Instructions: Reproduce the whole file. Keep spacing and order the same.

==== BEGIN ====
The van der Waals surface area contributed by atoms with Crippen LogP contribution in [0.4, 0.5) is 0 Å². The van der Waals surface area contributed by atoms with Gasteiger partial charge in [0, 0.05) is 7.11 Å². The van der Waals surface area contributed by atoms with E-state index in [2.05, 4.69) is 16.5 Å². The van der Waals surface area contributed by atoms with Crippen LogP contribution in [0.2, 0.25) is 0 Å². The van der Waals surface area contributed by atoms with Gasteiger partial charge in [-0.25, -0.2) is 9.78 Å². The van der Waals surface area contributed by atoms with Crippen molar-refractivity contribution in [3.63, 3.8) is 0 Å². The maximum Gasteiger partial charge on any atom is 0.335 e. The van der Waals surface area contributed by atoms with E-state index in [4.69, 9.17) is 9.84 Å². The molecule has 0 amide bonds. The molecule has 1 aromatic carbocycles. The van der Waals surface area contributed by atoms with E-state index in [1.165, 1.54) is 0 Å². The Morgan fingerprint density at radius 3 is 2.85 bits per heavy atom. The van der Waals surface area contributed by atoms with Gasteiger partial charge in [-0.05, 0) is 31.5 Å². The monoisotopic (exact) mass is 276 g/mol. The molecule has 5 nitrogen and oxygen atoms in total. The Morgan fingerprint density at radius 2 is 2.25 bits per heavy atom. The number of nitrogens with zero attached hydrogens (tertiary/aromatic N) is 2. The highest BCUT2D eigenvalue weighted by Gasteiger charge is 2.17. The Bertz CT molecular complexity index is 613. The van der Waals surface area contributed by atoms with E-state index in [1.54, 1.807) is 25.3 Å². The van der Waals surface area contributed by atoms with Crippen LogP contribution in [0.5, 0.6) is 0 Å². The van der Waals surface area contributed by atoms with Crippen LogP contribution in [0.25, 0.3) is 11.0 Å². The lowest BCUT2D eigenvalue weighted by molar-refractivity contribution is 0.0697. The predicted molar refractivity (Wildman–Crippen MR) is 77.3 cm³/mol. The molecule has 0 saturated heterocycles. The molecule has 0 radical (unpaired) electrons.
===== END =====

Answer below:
The van der Waals surface area contributed by atoms with Crippen LogP contribution in [0.4, 0.5) is 0 Å². The van der Waals surface area contributed by atoms with Gasteiger partial charge in [0, 0.05) is 7.11 Å². The van der Waals surface area contributed by atoms with E-state index in [2.05, 4.69) is 16.5 Å². The van der Waals surface area contributed by atoms with Crippen LogP contribution in [0.2, 0.25) is 0 Å². The van der Waals surface area contributed by atoms with Gasteiger partial charge in [-0.25, -0.2) is 9.78 Å². The van der Waals surface area contributed by atoms with Crippen molar-refractivity contribution in [3.63, 3.8) is 0 Å². The maximum Gasteiger partial charge on any atom is 0.335 e. The van der Waals surface area contributed by atoms with E-state index in [4.69, 9.17) is 9.84 Å². The molecule has 0 amide bonds. The molecule has 1 aromatic carbocycles. The van der Waals surface area contributed by atoms with E-state index in [1.165, 1.54) is 0 Å². The Morgan fingerprint density at radius 3 is 2.85 bits per heavy atom. The van der Waals surface area contributed by atoms with Gasteiger partial charge in [-0.05, 0) is 31.5 Å². The monoisotopic (exact) mass is 276 g/mol. The molecule has 5 nitrogen and oxygen atoms in total. The Morgan fingerprint density at radius 2 is 2.25 bits per heavy atom. The number of nitrogens with zero attached hydrogens (tertiary/aromatic N) is 2. The highest BCUT2D eigenvalue weighted by Gasteiger charge is 2.17. The Bertz CT molecular complexity index is 613. The van der Waals surface area contributed by atoms with E-state index in [1.54, 1.807) is 25.3 Å². The van der Waals surface area contributed by atoms with Crippen LogP contribution in [0.5, 0.6) is 0 Å². The van der Waals surface area contributed by atoms with Crippen LogP contribution in [0.25, 0.3) is 11.0 Å². The lowest BCUT2D eigenvalue weighted by molar-refractivity contribution is 0.0697. The predicted molar refractivity (Wildman–Crippen MR) is 77.3 cm³/mol. The molecule has 0 saturated heterocycles. The molecule has 0 radical (unpaired) electrons.